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Rise of mental health issues partly to blame for school exclusion rates in Wrexham

NOTE: This content is old - Published: Thursday, Feb 21st, 2019.

A growing amount of youngsters facing mental health issues has partly been blamed for a rise in pupils excluded from Wrexham’s schools.

A report has shown children in the county lost the equivalent of more than eight years worth of education as a result of being excluded during the last full school year.

Wrexham Council’s head of education said he felt the spike to more than 900 exclusion orders made in 2017/18 was partly influenced by social factors.

As a result, Ian Roberts has called on politicians to maintain the amount of funding available for pupil counselling services.

Speaking at a meeting of the authority’s lifelong learning committee, he also told members that budget cuts were having a negative impact on the number of support staff.

He said: “Behaviour is a consequence of something happening in that person’s life. It’s maybe something that’s happening at home, maybe something out in the community or it may be a health diagnosis.

“We all know that with our young people these days, the trends in terms of their mental, emotional and social health are concerning.

“Waiting lists for child and adolescent mental health services (CAMHS) are high, but there is threshold below CAMHS and that’s where our young people receive counselling services from the local authority.

“I have to say it that when we’re stretched for budgets, we need to ensure as an education department that we are able to convince the decision makers that we really need to maintain our counselling services at the rate they currently are.

“The output from our counselling services is excellent, but our waiting lists for counselling services are too high so we’re struggling with the capacity that we have let alone if we reduce capacity.

“There is an inevitability that with larger class sizes, less budget and less intervention work from learning support assistants, the support to access the curriculum will be reduced.”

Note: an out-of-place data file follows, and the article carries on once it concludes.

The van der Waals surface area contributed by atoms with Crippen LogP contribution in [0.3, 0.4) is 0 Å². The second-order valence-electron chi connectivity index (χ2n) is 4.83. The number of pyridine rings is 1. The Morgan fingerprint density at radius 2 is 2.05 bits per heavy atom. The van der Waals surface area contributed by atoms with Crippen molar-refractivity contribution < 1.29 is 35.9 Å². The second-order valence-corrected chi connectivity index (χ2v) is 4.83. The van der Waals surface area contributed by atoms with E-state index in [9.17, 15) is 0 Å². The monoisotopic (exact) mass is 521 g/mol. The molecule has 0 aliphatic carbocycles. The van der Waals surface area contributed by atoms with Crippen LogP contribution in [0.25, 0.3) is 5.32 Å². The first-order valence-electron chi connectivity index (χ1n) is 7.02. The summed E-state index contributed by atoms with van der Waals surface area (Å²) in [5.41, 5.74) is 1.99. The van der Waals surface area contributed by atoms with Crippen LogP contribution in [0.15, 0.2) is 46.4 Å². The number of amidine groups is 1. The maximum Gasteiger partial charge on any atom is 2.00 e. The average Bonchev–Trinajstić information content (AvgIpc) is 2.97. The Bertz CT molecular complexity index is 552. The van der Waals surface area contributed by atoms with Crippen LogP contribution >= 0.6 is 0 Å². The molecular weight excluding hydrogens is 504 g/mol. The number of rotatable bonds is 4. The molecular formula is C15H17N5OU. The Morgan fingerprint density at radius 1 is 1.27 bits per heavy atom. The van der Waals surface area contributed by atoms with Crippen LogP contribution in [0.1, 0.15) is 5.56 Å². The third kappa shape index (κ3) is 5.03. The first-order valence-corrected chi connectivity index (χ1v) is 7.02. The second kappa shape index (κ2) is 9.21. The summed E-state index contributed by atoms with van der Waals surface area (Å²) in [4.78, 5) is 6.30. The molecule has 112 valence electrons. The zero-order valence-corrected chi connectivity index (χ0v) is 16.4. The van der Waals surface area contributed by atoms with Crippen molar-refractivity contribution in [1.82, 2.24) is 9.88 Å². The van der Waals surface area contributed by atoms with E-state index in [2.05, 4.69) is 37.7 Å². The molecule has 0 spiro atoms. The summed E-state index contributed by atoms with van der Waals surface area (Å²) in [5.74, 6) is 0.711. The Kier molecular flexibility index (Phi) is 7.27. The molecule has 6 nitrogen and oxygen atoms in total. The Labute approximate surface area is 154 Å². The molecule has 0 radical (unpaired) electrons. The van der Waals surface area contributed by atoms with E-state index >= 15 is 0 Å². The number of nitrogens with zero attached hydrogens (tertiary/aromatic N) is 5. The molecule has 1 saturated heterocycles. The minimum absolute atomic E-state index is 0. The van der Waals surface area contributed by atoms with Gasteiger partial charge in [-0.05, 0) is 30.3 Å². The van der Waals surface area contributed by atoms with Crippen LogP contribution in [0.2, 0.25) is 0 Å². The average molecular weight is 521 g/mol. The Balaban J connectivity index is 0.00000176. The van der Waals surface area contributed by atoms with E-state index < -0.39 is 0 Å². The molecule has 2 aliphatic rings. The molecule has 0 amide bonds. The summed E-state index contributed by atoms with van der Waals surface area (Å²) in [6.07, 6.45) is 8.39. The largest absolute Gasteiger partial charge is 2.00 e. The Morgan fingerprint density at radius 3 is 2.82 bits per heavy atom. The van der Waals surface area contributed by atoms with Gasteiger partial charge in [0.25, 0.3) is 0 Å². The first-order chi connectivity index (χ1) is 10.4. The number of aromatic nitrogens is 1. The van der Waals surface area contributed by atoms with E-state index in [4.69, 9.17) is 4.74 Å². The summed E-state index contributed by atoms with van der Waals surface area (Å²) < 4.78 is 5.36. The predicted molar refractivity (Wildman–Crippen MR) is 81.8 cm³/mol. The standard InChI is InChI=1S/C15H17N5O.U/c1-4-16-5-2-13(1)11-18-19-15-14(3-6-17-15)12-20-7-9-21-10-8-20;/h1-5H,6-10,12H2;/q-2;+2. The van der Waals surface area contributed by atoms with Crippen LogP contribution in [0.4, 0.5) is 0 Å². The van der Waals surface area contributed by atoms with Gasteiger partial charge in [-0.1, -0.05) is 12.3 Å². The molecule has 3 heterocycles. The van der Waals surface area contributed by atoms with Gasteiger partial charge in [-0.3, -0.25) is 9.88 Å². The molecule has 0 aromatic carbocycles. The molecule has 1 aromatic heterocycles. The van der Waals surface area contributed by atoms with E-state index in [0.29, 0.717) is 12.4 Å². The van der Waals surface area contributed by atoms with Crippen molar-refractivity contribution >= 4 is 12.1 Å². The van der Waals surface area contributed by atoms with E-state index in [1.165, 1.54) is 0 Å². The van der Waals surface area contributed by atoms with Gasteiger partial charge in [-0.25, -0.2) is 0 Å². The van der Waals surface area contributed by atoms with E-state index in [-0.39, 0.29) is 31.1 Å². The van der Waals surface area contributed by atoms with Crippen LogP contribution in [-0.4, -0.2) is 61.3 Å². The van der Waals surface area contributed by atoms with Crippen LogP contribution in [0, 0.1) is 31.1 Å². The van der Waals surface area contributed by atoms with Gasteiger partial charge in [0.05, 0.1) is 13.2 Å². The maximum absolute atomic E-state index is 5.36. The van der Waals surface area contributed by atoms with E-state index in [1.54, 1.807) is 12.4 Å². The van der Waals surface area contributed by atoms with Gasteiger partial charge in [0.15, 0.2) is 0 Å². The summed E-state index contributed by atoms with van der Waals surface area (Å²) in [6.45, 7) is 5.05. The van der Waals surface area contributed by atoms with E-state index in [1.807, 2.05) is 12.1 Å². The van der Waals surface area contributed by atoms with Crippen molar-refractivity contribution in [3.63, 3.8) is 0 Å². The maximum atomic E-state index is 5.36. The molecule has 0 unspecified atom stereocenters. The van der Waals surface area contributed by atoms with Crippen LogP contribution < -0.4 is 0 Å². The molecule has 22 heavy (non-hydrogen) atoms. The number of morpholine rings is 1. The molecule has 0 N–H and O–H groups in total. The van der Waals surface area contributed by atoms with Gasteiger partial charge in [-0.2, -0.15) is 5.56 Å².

There were a total of 3,162 days where youngsters were banned from class between September 2017 and July last year, compared to 1,340 in 2015/16.

The report shows the main causes were threats towards adults and persistent disruptive behaviour.

Mr Roberts said local authority staff and headteachers were committed to reducing the number.

However, Cllr Phil Wynn (Ind), lead member for education said the figures needed to be viewed in the context of there being around 18,000 pupils across Wrexham.

He said: “If you actually work out how many school days there were if they all attended, we’re talking about over three and a half million school days.

“I’m not saying that we’re going to be complacent, but I want to put the number of exclusion days into context.

“We’ve also got to recognise that behaviour in schools is just an extension of that child’s behaviour for the majority of their week, which is outside the school.

“I’m aware that there are certain things going on in our young people’s lives that probably do contribute to their behaviour in schools.

“So if our secondary school pupils are up until midnight on their iPads, and there is quite an admission of taking alcohol and attending school without a breakfast inside them, these are all contributing factors.

“There is a cohort of pupils we need to look at more closely.”

The committee voted to support the measures being taken to reduce the number of exclusions.

It includes money being invested into behaviour centres in the area and providing training so that school governors understand the importance of having robust behaviour policies.

By Liam Randall – BBC Local Democracy Reporter (more here on the LDR scheme).

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